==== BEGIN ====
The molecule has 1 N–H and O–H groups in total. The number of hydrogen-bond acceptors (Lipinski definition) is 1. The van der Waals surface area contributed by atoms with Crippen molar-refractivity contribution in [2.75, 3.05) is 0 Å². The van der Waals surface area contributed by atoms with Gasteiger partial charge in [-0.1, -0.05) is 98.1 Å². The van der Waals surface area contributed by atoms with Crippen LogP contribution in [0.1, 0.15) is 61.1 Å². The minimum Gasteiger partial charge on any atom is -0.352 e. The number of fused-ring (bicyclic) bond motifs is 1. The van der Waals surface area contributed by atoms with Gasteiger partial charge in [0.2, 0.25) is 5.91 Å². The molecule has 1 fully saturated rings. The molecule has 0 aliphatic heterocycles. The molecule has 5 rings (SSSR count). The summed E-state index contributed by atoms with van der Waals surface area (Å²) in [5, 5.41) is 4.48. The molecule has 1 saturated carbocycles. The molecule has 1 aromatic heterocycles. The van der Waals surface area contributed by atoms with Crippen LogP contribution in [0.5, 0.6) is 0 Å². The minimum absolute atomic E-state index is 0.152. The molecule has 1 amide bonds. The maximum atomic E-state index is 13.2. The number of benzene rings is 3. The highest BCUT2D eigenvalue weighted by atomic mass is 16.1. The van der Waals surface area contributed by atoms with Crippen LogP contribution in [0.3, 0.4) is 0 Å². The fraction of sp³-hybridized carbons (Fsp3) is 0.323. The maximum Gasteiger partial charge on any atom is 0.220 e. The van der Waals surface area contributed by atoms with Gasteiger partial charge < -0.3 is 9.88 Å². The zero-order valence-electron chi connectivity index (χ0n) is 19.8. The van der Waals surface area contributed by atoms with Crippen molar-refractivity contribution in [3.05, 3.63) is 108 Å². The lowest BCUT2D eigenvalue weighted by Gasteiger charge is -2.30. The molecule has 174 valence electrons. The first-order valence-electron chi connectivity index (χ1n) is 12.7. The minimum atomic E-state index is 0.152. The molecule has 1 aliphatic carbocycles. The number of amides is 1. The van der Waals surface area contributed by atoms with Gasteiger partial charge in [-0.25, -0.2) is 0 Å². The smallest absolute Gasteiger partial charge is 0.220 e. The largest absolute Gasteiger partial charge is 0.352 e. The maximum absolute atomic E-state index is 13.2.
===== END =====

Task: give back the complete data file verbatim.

The molecule has 1 N–H and O–H groups in total. The number of hydrogen-bond acceptors (Lipinski definition) is 1. The van der Waals surface area contributed by atoms with Crippen molar-refractivity contribution in [2.75, 3.05) is 0 Å². The van der Waals surface area contributed by atoms with Gasteiger partial charge in [-0.1, -0.05) is 98.1 Å². The van der Waals surface area contributed by atoms with Crippen LogP contribution in [0.1, 0.15) is 61.1 Å². The minimum Gasteiger partial charge on any atom is -0.352 e. The number of fused-ring (bicyclic) bond motifs is 1. The van der Waals surface area contributed by atoms with Gasteiger partial charge in [0.2, 0.25) is 5.91 Å². The molecule has 1 fully saturated rings. The molecule has 0 aliphatic heterocycles. The molecule has 5 rings (SSSR count). The summed E-state index contributed by atoms with van der Waals surface area (Å²) in [5, 5.41) is 4.48. The molecule has 1 saturated carbocycles. The molecule has 1 aromatic heterocycles. The van der Waals surface area contributed by atoms with Crippen LogP contribution in [0.5, 0.6) is 0 Å². The minimum absolute atomic E-state index is 0.152. The molecule has 1 amide bonds. The maximum atomic E-state index is 13.2. The number of benzene rings is 3. The highest BCUT2D eigenvalue weighted by atomic mass is 16.1. The van der Waals surface area contributed by atoms with Crippen LogP contribution in [0.3, 0.4) is 0 Å². The fraction of sp³-hybridized carbons (Fsp3) is 0.323. The maximum Gasteiger partial charge on any atom is 0.220 e. The van der Waals surface area contributed by atoms with Gasteiger partial charge < -0.3 is 9.88 Å². The zero-order valence-electron chi connectivity index (χ0n) is 19.8. The van der Waals surface area contributed by atoms with Crippen molar-refractivity contribution in [3.05, 3.63) is 108 Å². The lowest BCUT2D eigenvalue weighted by Gasteiger charge is -2.30. The molecule has 174 valence electrons. The first-order valence-electron chi connectivity index (χ1n) is 12.7. The minimum atomic E-state index is 0.152. The molecule has 1 aliphatic carbocycles. The number of amides is 1. The van der Waals surface area contributed by atoms with Gasteiger partial charge in [-0.25, -0.2) is 0 Å². The smallest absolute Gasteiger partial charge is 0.220 e. The largest absolute Gasteiger partial charge is 0.352 e. The maximum absolute atomic E-state index is 13.2.